Personal information: Take care before you share

by | 31 May 2017 | Thought Leadership


5 mins

Identity theft and fraud is a widespread global phenomenon that has gained considerable momentum in South Africa in the last decade.

The internet and social media – combined with the naivety of the public in sharing personal information – have helped make the work of criminals easy. Sharing their information on social media, clicking on unsafe links in emails and by responding to phishing emails and phone calls, an increasing number of unsuspecting members of the public are becoming victims of identity fraud. Using stolen identities, criminals are able to steal money from bank accounts, apply for financing on vehicles in someone else’s name and all manner of fraud. 

Although the internet has helped perpetuate the scourge of identity theft, fraudsters are also known to use less technical means such as going through rubbish bins in search of important documents and mail such as credit card and insurance statements. Other more organised criminals hack into organisations’ networks to access consumer files and information.

“To protect yourself from becoming a victim of ID fraud and/or theft you must be aware of the growing problem and act immediately if you notice any suspicious activity on your bank account or receive any strange phone calls or emails requesting you to supply information or worse still, if you receive documentation about finance or insurance on vehicles you haven’t bought, retail accounts that you have never applied for or credit cards you don’t have.

“Also, know your rights with regards to the protection of your personal information by companies. Organisations are obliged by the Protection of Public Information Act (PoPIA) to implement measures to stop unauthorised access to, and protect, the information they store and process about their customers,” says Charl Ueckermann, CEO at AVeS Cyber Security.

In terms of PoPIA, consumers have certain rights with regards to their personal information. It allows people to have control over when and how they choose to share personal information. For instance, they would need to give their consent before the information is shared. Furthermore, information should only be shared for a valid reason.

PoPIA obliges companies to be transparent and accountable about how they will use the personal information they collect and to notify their customers should their data be compromised. In addition, PoPIA obliges companies to provide their customers with access to their own information as well as the right to have their data removed or destroyed. Companies also need to put adequate measures and controls in place to track access and prevent unauthorised people, even within the same company, from accessing customer information. This means implementing strict processes and technologies to control access to data and prevent data losses and breaches. Failure to do this puts companies at risk of penalties.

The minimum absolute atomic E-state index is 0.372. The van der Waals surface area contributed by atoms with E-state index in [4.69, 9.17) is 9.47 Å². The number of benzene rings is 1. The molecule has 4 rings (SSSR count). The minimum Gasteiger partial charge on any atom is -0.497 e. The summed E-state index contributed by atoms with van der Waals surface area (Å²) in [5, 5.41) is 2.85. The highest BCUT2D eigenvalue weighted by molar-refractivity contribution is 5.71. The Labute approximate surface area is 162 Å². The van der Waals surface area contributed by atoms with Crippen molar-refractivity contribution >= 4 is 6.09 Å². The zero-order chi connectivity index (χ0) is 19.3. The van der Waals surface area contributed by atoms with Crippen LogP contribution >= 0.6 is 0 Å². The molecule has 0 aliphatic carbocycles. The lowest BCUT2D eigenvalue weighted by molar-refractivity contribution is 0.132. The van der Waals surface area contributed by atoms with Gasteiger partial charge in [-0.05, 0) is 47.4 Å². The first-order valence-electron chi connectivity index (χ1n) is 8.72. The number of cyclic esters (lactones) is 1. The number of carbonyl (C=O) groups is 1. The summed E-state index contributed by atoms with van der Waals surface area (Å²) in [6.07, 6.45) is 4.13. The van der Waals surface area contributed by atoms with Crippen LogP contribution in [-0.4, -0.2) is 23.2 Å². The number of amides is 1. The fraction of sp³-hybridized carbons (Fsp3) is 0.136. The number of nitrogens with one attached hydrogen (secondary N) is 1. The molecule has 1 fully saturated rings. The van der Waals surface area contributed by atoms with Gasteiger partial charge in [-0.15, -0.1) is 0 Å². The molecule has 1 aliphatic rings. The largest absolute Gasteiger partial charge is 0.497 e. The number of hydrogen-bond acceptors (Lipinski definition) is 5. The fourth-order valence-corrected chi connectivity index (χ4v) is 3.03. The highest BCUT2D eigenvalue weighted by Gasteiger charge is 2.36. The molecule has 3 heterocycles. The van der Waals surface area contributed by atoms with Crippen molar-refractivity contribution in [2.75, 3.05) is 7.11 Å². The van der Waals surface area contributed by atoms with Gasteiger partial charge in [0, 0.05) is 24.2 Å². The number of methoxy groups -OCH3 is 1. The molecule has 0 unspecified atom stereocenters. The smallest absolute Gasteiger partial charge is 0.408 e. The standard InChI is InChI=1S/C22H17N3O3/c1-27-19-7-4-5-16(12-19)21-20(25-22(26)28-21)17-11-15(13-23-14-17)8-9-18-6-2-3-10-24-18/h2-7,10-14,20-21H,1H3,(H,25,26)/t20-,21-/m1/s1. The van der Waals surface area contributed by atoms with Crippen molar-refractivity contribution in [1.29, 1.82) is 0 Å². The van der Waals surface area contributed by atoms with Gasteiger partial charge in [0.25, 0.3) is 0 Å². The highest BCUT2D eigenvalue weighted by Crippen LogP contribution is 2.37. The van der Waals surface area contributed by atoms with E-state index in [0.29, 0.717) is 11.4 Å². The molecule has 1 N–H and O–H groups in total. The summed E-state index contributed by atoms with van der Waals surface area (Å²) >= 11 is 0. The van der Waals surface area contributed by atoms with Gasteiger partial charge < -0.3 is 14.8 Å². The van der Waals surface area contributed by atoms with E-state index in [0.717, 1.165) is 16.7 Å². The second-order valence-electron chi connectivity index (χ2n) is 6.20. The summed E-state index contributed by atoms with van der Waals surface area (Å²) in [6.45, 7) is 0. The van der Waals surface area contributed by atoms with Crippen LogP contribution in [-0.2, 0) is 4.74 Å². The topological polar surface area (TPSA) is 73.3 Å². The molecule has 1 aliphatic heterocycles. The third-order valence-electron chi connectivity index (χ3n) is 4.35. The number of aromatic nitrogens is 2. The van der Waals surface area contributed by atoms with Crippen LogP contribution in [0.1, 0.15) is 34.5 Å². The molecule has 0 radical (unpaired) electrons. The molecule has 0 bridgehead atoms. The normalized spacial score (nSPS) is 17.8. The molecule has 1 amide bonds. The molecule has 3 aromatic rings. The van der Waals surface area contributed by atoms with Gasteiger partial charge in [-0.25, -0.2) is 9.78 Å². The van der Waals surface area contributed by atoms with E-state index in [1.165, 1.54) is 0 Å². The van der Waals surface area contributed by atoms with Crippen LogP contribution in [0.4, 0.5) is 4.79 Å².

“Be informed of your rights with regards to your information and how it is used by companies. If you feel that your queries in this regard are not answered satisfactorily, then don’t hand over your data,” warns Ueckermann.

Tips to protect yourself against identity theft¹

  • Always keep your ID book, passport and drivers licence is a secure place.
  • Before you disclose any personal information find out how it will be used. Make sure that the information will be kept confidential.
  • When you are requested to fill in personal details on documents, ensure that the company you are dealing with is legitimate. Verify if the representative posing on behalf of the company does indeed work at the company in question.
  • Keep a record of your accounts and follow up if statements do not arrive on time.
  • Guard your mail against theft. Remove post from your letter box straight after it has been delivered. If you are going to be away from home, ask a neighbour to collect your post for you.
  • If you move to a new place of residence, change your address on your accounts without delay.
  • Do not use predictable passwords such as your date of birth or telephone number on your accounts or online.
  • Carry only the amount of information that you will actually need in your handbag.
  • Do not give out personal information on the phone, through the post or over the Internet unless you have initiated the contact or know whom you are dealing with.
  • Keep items with personal information in a safe place. Tear or shred documents such as credit applications, bank statements and receipts before throwing them away.
  • If you have service work done at your home or employ outside help, do not leave personal information lying around.
  • If you live with housemates ensure that your personal information is kept safely.
  • Give your ID only when absolutely necessary. Ask to use other types of identification when possible.
  • Request a copy of your credit report from each of the major credit reporting agencies every year. Make sure it is accurate and includes only those transactions you have authorised.


¹ SAFPS. (2017). Identity fraud. Retrieved from SAFPS: (n.d.). Retrieved from

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